Prague Music Guide

Discover the most attractive music venues in Prague! 

Prague is an enchanting city and prime European tourist destination. It offers much more, however, than majestic monuments and excellent beer. The Czech Republic, and particularly Prague, have seen the creation of some of the most significant pieces of classical music and has produced a few famous composers, including Bedřich Smetana, Antonín Dvořák, Leoš Janáček, Bohuslav Martinů, and even Gustav Mahler. W. A. Mozart had a famously warm relationship with Prague. What’s more, the music scene has remained on a high level to this day. This article is a compilation of places and institutions which are not to be missed should you wish to have the best musical experiences Prague has to offer. Most Czech musical institutions are housed in beautiful and unique historical buildings which are worth visiting in and of themselves. The following tips therefore offer two experiences in one: Architectural and musical. 

Classic Music Concert

Prague has two well-known concert halls – the Dvořák Hall in Rudolfinum and the Smetana Hall in the Municipal House – but it is possible to find concerts of classical music all around the city. Among the most renowned concert halls are Bertramka (Museum of Mozart) and Atrium in Žižkov. Concerts and recitals of classical music held in churches and palaces are also popular. Regular concerts take place on the steps of the National Museum and during the summer in some of Prague gardens.

prague opera

When it comes to opera, Prague has three major opera houses and two opera companies: The National Theater and the State Opera, both, while also working together, performing in their own venues. The latter presents predominantly standard Italian repertoire in the original language. The National Opera Company has more experimental repertoire, and many of its operas are performed in Czech. If you want to see a Czech opera performed by a Czech ensemble, the National Theatre is your best opportunity to do so. The Estates Theatre, which is connected with the National Theater, performs mainly classical, Italian operas in the original language, most notably by W. A. Mozart. Opera tickets for top-price seats range from 1,000 CZK to 1,300 CZK, with the cheapest, standing room, tickets, available for only 230 CZK, making opera in Prague more accessible than in most cities in Europe.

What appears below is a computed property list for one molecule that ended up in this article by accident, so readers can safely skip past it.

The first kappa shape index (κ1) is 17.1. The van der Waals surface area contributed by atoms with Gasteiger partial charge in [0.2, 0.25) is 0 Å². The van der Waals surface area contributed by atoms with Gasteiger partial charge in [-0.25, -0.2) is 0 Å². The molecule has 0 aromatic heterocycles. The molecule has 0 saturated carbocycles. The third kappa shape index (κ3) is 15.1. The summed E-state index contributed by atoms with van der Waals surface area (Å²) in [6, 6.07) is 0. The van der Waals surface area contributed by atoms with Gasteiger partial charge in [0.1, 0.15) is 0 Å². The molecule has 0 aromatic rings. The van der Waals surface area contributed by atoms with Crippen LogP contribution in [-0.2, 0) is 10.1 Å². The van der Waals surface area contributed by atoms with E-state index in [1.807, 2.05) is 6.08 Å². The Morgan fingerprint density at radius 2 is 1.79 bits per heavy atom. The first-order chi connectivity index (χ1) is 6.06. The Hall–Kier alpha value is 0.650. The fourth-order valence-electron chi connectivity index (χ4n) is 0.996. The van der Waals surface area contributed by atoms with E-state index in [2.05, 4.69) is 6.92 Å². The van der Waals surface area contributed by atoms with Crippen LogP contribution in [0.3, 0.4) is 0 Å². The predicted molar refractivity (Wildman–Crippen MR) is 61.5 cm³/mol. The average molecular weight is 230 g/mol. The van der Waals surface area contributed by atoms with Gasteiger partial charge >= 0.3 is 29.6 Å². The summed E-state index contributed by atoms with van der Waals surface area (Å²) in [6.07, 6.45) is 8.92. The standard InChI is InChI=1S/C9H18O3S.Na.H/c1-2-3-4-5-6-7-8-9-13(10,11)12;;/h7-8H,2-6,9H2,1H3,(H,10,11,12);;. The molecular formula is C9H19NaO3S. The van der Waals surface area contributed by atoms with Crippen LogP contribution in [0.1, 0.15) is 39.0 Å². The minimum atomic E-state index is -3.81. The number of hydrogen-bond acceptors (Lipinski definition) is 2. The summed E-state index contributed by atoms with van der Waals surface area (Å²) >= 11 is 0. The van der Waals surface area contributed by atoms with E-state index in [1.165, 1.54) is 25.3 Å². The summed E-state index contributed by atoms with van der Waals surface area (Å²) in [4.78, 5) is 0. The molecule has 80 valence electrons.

The Most Famous Venues

The National Theater (Národní 2, Prague 1)

One of the most important and famous monuments in Prague is the Czech National Theater, which the locals nicknamed “the golden chapel.” The building’s origins are rather tempestuous: The entire Czech nation donated out-of-pocket to fund the construction of a temple to Czech art but the unfinished theater burned down, so the Czechs had to organize another round of donations. The majestic National Theater, though rather large, is filled with objects of art from basement to attic: There are statues and sculptures on every floor and pictures and paintings on every wall. The national opera, ballet and theater companies are all based here. Of particular note are performances of Czech operatic repertoire, much of which was written specifically for this theater, which is performed by a high-level Czech operatic ensemble. You may see operas by Bedřich Smetana (The Bartered Bride), Antonín Dvořák (Rusalka) and Leoš Janáček (JenůfaThe Cunning Little Vixen) decked out in rich productions promising an attractive spectacle. Learn more at